Goose producer plans flock expansion

Goose producers returned to Lings View Farm in Leicestershire at the recent British Goose Sector Group farm walk to see how things had changed from their last visit in 1991.

Back then, the Botterill family was running out of processing capacity for their Christmas turkeys and geese. And the free-range bronze turkey revolution was just getting into its stride and turkeys were squeezing out the established goose operation.

At one point the goose flock was down to 800 at Lings View Farm, but had increased to 1200 in time for the 1991 visit. Since then, the annual goose flock has risen to 1500 birds and there are plans for it to reach 2500 now that the family has a new processing complex built by farm labour for £100,000.

“It would have cost double if we have used outside labour,” said Richard Botterill. He is confident that the goose market will grow and the introduction of year-round, free-range slow-growing chicken will keep the plant occupied throughout the year.

Ask where the extra sales will come from and he gestures towards his fellow producers, rearing free-range table birds.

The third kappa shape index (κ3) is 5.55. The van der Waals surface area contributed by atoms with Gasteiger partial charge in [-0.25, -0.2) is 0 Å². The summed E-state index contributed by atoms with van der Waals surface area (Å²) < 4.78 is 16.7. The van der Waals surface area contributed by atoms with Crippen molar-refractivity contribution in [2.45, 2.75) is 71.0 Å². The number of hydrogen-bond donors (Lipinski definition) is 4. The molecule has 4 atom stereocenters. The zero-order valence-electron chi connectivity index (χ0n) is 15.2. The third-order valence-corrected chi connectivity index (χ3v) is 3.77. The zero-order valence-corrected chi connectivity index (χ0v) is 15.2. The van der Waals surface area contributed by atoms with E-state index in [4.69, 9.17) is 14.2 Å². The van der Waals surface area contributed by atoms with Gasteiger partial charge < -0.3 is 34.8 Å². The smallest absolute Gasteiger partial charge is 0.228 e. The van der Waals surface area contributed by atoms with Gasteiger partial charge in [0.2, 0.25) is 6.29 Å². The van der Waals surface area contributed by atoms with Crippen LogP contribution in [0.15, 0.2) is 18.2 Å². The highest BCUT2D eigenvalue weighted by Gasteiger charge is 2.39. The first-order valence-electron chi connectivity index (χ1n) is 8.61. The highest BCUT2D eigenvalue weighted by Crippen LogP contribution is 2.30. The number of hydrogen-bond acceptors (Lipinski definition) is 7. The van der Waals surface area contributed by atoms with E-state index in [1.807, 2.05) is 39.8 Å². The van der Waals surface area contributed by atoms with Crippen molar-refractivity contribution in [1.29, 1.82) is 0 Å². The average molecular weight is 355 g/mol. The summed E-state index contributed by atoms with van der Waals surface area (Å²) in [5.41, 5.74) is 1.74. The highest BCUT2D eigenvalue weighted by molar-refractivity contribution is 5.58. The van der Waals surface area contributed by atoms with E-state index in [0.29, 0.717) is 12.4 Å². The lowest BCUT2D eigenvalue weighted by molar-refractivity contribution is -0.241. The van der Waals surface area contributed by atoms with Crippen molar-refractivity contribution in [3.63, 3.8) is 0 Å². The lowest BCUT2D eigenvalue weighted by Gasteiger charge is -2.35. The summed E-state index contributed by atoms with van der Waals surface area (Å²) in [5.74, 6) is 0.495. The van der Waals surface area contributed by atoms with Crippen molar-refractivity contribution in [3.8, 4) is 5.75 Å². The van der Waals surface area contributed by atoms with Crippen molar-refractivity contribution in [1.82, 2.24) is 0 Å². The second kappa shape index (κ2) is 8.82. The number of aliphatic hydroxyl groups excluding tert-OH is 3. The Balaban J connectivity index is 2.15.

The new plant, he explained, has brought every processing operation has brought under one roof from the lairage and wax plucking to the high capacity evaporator room where carcases are held at 0-2C for up to two weeks to mature before being eviscerated.

Looking forward to Christmas, he believes this year’s prices for goose will have to take account of a massive increase in costs led by feed up by £70 a tonne.

He added: “It looks like at least 10% up on last year if we are to keep pace because if we don’t, we won’t be here next year.”

“Over the years, the increasing difficulty of recruiting local labour to pluck the birds for has led to an increasing dependence on agency labour, mainly from eastern Europe.

“We find that they don’t mind hard work and are prepared to work on their own initiative. This Christmas they will probably make up 50% of our plucking team of 14 or 15 people,” said Mr Botterill.